Calculating – Example 1

First, we have a mobile app, which is paid and it costs $2.99. We, as the owners of the app, know that, on average, 10 people download the app every day. It costs us $50 of marketing and other expenses to acquire those 10 buyers daily.

Therefore, we need to calculate the total customer revenue per day

$2.99 * 10 = $299

Then, we just subtract our total customer costs from it and divide the value by 10 to get the CLTV per one customer.

($299 – $50)/10 = $24.99

Our CLTV is $24.99. Seems quite obvious, huh?

However, in real life no everything is so easy. Even in our example, adding some extra purchases to the product brings much more confusion.

Calculating – Example 2

The same 10 people download our $2.99 app daily. However, now our app has a few in-app purchases that enhance the user experience. Let’s say, only 1 in 10 people who have bought the app, will also buy an in-app purchase.

Obviously, the lifetime value of the in-app buying users will be higher than that of the regular ones.


Cohorts are groups of people grouped together using a certain criteria

In order to complicate things even more, we could add such parameter as “cohorts”.

Cohorts are groups of people grouped together using a certain criteria

– e.g., “users from the UK”, “people aged 25-35”, “people who bought my product while it was on sale” and so on.

Obviously, there’s no such thing as an “average customer”. Different customers act differently depending on their demographics, locations, income level, source of acquisition, and other factors. This is why you need to segment them.

Knowing these differences and leveraging this knowledge gives you an ultimate power as a marketer. In order to identify various cohorts, you need to run a cohort analysis.

Cohorts Example

For example, in our case it could be:

  • people who downloaded the app on weekend
  • users from the US and Canada
  • people who haven’t purchased an in-app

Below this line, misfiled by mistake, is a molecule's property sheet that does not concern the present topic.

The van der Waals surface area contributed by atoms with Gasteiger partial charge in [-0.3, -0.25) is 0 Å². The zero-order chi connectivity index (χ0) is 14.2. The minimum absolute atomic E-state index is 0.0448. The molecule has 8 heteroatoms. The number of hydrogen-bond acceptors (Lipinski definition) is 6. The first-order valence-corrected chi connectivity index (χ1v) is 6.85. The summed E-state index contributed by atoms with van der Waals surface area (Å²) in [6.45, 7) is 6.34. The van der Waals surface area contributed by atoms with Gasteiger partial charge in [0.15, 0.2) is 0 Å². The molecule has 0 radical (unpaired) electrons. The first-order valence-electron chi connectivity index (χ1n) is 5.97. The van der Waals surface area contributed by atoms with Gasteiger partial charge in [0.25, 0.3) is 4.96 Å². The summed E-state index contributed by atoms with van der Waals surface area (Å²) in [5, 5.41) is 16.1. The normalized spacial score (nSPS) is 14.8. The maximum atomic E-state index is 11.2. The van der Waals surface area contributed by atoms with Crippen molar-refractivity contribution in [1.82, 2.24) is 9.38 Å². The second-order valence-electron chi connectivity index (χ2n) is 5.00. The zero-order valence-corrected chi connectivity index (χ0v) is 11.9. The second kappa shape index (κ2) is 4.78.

Then, if you see that the metrics of people in these cohorts are different from others, you should work with these segments closely to find opportunities for your business and leverage them. For example:

  • seeing that people who downloaded you app on weekend, don’t buy any in-apps, try to offer them a discount
  • seeing that users from the US and Canada download your app more than users from other countries, why not raise the price?
  • seeing that people who haven’t purchased an in-app, tend to leave the app during the first 14 days of usage, send them push-notifications as a reminder

CLTV Formula – Full

Now, we know what a simplified CLTV formula looks like. However, if you want to be precise (and in modern marketing, you’d better be), you will need to take every aspect into consideration.

In this case, the full CLTV formula will go as this.

Customer Lifetime Value ($) = Margin ($) * (Retention Rate (%) ÷ ([1 + Discount Rate (%)] – Retention Rate (%))

Now, we know what margin and retention rate are. What is a discount rate then?

Discount rate is a metric that shows the loss of money value over time. Let me explain it.

Obviously, $100 in 1990 isn’t the same $100 in 2017. Money loses over time – it’s a natural process caused by inflation. When you are in a big business, things like this start to matter.

Discount rate is especially effective when you are trying to calculate the lifetime value of subscription-based service customer.

For example, in a hypothetical situation – a user has subscribed to a service via a mobile app or a website.

In most cases, you won’t get money instantly – the billing will start at the end of the first subscription period (a month). Therefore, the user will pay you his/her first $2.99/mo only 30 days from now.

Obviously, by that point in the future, that sum of money will have lost some of its value and become $2.95, for instance.

The user is expected to spend not more than 10 months within the service before unsubscribing, thus no more payments. The further the payment from the present time, the bigger the discount rate. Ten months from now, $2.99 will be $2.70 and so on.

Discount rate is mainly based on the current inflation rate in the given country for the given currency.


In today’s “Customer Lifetime Value Explained: Using CLTV for Your Business” article, we’ve talked about how to calculate and apply customer lifetime value. The next article will focus on how to raise CLTV.

The right thing to do would be share this article with your friends on the social networks – just click on one of the icons of social media, it’s that easy.

If you have further questions on the subject, please write them in comments – I’ll be glad to answer.